Tax agents are being forced to fight fraudsters who are impersonating tax professionals to con victims into paying fake debts. The Australian Taxation Office advised tax agents this week to inform their clients that scammers may be trying to spoof them.
In a new form of a classic cold-call “tax debt” scheme, fraudsters call victims saying they have an urgent tax debt and then try to elicit information about their tax agent.
They then initiate a three-way call with the victim, looping in a third person who impersonates the victim’s tax agent to help convince the customer to pay a debt that doesn’t exist.
The ATO says this particular scam has led to a number of victims, including one incident where a taxpayer withdrew “thousands” of dollars and deposited their supposed debt into a Bitcoin ATM.
It’s a situation that founder of Bacchus Marsh business The Number Factory, Alexandra Goulden, says is getting “a bit scary”.
Ms Goulden said one of her clients received a call from an unknown number recently accusing them of a tax debt of just a few hundred dollars.
“The client said, ‘I don’t know anything about this, but I’ll give you my tax agent’s phone number,'” Ms Goulden said.
Ms Goulden’s client then called her directly. While they were discussing that the situation was likely a scam, the client received a three-way call request that appeared to include the number of Ms Goulden’s practice. “While I was on the phone with them, someone else was ringing them, also from my phone number,” Ms Goulden said.
“I assume these people were going to pretend to be me… that’s where it gets a bit scary for me, as they could be giving out advice [as me].”
Dandenong accounting firm SSK Accountants told Fairfax Media a number of their clients had received similar calls asking for their tax details, and the firm had been educating the community on the scam through warnings on social media.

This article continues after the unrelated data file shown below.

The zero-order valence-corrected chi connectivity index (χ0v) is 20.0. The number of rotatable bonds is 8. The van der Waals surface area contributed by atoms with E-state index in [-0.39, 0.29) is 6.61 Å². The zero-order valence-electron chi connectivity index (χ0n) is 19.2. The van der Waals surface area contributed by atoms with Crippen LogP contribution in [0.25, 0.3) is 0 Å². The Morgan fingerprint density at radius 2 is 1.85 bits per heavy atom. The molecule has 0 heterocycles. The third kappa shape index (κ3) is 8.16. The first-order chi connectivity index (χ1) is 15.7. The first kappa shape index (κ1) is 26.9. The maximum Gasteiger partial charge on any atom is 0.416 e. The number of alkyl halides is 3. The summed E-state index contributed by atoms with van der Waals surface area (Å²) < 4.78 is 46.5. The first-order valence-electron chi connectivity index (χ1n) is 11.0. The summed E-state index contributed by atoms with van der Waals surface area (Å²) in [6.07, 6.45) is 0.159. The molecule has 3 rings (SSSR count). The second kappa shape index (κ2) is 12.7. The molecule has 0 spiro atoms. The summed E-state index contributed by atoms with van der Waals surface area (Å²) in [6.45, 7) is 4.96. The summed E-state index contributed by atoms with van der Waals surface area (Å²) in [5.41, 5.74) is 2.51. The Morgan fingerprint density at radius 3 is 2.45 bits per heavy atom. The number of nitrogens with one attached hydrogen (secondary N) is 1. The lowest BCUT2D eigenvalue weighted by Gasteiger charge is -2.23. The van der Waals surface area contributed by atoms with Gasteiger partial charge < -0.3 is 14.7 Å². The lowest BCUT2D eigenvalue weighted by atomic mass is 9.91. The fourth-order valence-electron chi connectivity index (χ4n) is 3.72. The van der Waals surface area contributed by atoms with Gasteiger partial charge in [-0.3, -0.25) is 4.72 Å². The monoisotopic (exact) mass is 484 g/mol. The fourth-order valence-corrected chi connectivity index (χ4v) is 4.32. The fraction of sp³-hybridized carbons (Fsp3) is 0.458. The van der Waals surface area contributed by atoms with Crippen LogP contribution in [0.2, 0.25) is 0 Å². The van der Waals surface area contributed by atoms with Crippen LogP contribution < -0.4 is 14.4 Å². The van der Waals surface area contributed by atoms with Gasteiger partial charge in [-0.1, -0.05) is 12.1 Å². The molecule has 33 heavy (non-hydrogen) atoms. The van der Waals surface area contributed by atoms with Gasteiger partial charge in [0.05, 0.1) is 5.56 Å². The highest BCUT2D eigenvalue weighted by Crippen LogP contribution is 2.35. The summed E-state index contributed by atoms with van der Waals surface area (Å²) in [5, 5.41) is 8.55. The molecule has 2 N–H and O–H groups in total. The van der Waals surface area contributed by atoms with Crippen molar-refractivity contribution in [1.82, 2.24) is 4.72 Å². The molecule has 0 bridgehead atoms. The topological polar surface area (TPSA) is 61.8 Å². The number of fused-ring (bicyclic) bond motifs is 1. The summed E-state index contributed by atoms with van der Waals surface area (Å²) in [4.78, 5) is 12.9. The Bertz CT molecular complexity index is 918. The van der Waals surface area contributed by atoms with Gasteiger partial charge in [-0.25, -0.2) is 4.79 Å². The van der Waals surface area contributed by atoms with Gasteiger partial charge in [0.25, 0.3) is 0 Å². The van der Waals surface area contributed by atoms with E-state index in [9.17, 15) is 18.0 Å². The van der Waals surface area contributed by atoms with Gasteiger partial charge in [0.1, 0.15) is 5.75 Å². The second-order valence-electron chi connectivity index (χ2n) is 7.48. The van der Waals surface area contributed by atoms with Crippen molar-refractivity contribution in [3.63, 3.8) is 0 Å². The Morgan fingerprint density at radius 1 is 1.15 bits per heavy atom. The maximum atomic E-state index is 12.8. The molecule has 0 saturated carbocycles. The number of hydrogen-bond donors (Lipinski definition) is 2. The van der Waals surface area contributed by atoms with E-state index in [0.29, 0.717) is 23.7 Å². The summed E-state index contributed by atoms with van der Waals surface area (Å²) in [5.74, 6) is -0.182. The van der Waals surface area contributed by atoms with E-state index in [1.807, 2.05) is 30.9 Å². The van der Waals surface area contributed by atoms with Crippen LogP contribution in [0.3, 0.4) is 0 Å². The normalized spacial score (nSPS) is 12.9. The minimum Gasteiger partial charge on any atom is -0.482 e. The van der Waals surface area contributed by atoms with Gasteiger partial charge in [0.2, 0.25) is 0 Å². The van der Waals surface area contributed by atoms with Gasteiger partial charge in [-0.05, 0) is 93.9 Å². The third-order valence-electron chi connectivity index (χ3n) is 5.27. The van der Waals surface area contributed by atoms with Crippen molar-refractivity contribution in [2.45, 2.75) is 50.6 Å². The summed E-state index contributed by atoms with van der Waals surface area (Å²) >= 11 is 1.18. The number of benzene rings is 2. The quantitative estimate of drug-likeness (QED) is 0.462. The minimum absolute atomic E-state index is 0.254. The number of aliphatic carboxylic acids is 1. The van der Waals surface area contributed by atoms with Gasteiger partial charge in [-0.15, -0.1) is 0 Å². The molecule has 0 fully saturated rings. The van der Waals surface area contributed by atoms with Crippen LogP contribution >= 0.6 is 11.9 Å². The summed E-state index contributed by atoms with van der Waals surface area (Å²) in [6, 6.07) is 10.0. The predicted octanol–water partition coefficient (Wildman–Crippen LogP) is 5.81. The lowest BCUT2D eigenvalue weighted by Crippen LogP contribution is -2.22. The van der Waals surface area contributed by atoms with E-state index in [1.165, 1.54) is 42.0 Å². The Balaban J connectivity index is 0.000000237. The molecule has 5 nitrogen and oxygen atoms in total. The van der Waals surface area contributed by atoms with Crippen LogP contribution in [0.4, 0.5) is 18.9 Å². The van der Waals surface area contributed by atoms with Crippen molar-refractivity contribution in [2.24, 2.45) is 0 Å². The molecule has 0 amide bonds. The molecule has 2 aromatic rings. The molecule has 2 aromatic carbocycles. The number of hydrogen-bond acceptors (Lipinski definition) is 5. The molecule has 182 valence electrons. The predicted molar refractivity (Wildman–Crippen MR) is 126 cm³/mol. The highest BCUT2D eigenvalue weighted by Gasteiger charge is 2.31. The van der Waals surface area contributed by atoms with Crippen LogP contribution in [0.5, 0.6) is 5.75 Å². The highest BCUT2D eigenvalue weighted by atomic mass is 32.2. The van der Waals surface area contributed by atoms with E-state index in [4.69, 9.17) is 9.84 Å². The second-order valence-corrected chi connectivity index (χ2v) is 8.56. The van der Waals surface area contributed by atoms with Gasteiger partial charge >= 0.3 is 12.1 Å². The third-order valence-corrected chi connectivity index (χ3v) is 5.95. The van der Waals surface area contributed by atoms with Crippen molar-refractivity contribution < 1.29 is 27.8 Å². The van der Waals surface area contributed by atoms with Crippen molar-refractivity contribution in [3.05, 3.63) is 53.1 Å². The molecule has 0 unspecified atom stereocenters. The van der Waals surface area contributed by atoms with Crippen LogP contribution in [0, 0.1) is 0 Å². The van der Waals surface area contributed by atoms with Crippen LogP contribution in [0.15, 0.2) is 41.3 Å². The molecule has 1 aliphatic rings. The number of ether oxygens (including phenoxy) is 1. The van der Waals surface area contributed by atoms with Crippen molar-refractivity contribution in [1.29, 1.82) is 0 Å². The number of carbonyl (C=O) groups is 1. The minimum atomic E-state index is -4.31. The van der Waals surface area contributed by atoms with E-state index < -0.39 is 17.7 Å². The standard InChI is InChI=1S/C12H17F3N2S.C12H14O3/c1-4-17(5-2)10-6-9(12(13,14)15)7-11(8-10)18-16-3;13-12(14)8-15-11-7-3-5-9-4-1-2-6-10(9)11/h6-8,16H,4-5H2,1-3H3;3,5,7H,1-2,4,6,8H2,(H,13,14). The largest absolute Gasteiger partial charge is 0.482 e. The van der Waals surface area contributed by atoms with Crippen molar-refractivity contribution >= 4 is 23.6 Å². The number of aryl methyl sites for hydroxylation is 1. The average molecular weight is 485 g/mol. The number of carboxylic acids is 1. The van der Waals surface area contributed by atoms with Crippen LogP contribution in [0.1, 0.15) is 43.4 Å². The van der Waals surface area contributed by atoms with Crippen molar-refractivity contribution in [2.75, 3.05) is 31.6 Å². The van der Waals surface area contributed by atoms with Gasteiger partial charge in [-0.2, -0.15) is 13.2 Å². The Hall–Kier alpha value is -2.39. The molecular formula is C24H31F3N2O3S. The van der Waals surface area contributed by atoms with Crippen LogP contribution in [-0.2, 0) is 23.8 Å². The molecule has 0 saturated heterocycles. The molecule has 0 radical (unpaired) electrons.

In July alone, Australians lost more than $107,000 to tax scams, and $34000 of these losses happened when the victim paid a scammer via Bitcoin for a tax debt that didn’t exist, according to ATO figures.
More than $27,000 was lost in July when victims paid tax scammers via iTunes gift cards.
A spokesperson for the ATO told Fairfax Media, “the offshore nature of scams like this makes law enforcement problematic and recovery of funds virtually impossible. Our best form of defence is to communicate broadly and educate the public”.
Victoria Police have been contacted several times over the past month with reports of the fraudulent phone calls. It issued a warning to Victorians in the southern suburbs in particular earlier this month.
On Tuesday, the NSW Inner West Police Area command also shared a warning via Facebook, saying a victim had claimed they had lost $3000 via a three-way call scam last week.
The tax office encourages all parties affected by these calls, including tax agents who may have been impersonated, to call to them directly and report it.